A defector from the former Soviet biological weapons program said in an interview Tuesday that Moscow's Cold War plans for World War III included preparing "hundreds of tons" of anthrax bacteria and scores of tons of smallpox and plague viruses.

The defector, Dr. Kanatjan Alibekov, now known as Ken Alibek, was second-in-command of a branch of the Soviet program and defected in 1992. He said Tuesday that these bacteria and viruses could have been mounted on intercontinental ballistic missile warheads on several days' notice in the early 1980s. Alibek, a 47-year-old native of Kazakhstan, said the Russian military was still running a biological weapons program in 1991, a year after Mikhail Gorbachev ordered it halted.Alibek said he has decided to speak publicly for the first time to fight the spread of biological weapons and to seek absolution for making them. He was introduced to the New York Times by producers of the ABC News program "Prime Time Live," which interviewed him last month and will broadcast the interview on Wednesday night.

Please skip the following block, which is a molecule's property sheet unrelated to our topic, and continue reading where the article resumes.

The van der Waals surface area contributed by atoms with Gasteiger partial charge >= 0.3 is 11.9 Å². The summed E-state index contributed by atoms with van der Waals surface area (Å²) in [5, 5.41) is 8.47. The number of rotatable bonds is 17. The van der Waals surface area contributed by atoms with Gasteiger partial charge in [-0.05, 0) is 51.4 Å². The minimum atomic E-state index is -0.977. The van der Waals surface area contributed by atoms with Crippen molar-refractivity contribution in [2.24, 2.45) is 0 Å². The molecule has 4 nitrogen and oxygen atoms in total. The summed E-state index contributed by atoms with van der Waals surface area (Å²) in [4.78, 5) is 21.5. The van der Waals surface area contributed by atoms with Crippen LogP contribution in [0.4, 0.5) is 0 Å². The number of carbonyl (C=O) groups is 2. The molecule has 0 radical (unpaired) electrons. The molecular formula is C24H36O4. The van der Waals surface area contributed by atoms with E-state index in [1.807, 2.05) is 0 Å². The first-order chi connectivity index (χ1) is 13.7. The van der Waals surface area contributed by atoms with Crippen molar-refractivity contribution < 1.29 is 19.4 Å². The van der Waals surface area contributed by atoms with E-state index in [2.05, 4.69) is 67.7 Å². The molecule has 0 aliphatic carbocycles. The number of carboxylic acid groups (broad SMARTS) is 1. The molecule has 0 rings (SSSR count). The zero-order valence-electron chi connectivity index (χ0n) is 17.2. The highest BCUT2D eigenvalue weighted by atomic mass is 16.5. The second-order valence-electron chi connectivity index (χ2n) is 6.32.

Alibek, who works as a private consultant, has written a highly classified study of the Soviet biological weapons program for the U.S. government. He now is offering a unique public description of a weapons program that was for decades one of Moscow's deepest secrets.

Considered by U.S. intelligence officials to be credible about the subjects he knows firsthand - the size and structure of the Soviet biological weapons program from 1975 to 1991 - Alibek is thought to be less reliable on political and military issues he knew secondhand.